The Joint Stock Companies Act 1844, which enabled companies to be formed by "deed of settlement" and the Limited Liability Act 1855, established a general incorporation procedure which offered limited liability to shareholders and gave recognition to the company as a separate legal persona. By the Joint Stock Companies Act 1856, the deed was replaced with today's style of constitution, namely the registration of the Memorandum of Association and the Articles of Association. The contents of these are now regulated under the Companies Act 1985, and form the "constitution" of the company. It is from the original 1844 Act that the wording was adopted for s.14 of the Companies Act 1985 which makes reference to the contractual nature of the memorandum and articles between the company and its shareholders.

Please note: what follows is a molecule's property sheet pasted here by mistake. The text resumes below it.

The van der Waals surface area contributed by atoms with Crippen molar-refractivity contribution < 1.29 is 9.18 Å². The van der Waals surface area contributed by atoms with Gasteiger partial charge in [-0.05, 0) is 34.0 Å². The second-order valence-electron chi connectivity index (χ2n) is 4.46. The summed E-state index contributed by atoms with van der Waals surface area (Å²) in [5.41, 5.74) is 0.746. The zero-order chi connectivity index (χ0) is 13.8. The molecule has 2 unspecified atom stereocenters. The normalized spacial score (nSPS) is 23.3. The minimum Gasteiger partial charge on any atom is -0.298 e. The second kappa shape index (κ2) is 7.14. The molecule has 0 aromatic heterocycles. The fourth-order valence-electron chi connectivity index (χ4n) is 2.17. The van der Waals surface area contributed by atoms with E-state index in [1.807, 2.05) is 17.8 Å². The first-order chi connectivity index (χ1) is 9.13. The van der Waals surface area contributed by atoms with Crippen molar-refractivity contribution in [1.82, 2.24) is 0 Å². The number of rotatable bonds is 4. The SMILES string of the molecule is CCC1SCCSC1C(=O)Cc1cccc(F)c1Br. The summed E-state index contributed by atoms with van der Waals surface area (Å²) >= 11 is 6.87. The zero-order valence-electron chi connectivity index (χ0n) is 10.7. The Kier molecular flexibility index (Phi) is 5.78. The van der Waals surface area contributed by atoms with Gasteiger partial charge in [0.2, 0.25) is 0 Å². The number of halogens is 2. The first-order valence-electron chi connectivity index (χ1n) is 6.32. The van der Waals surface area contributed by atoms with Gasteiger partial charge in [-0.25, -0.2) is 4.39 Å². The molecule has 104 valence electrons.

"Subject to the provisions of this Act, the memorandum and articles, when registered, bind the company and its members to the same extent as if they respectively had been signed and sealed by each member, and contained covenants on the part of each member to observe all the provisions of the memorandum and of the articles."
s.14 Companies Act 1985
The memorandum deals with the external workings of the company. It has a specified minimum content in accordance with CA 1985, which includes the company's name, domicile, objects, extent of liability and share capital of the company. In contrast, the articles regulate the internal workings of the company and can be drawn up by the founders of the company (or can be taken from Table A of the Companies Regulations 1985) and state the rights ands obligations of the company and its shareholders.
Also sometimes considered part of the constitution is a shareholders agreement, which binds the parties under normal contract law. If falling under the statutory provision in s.380...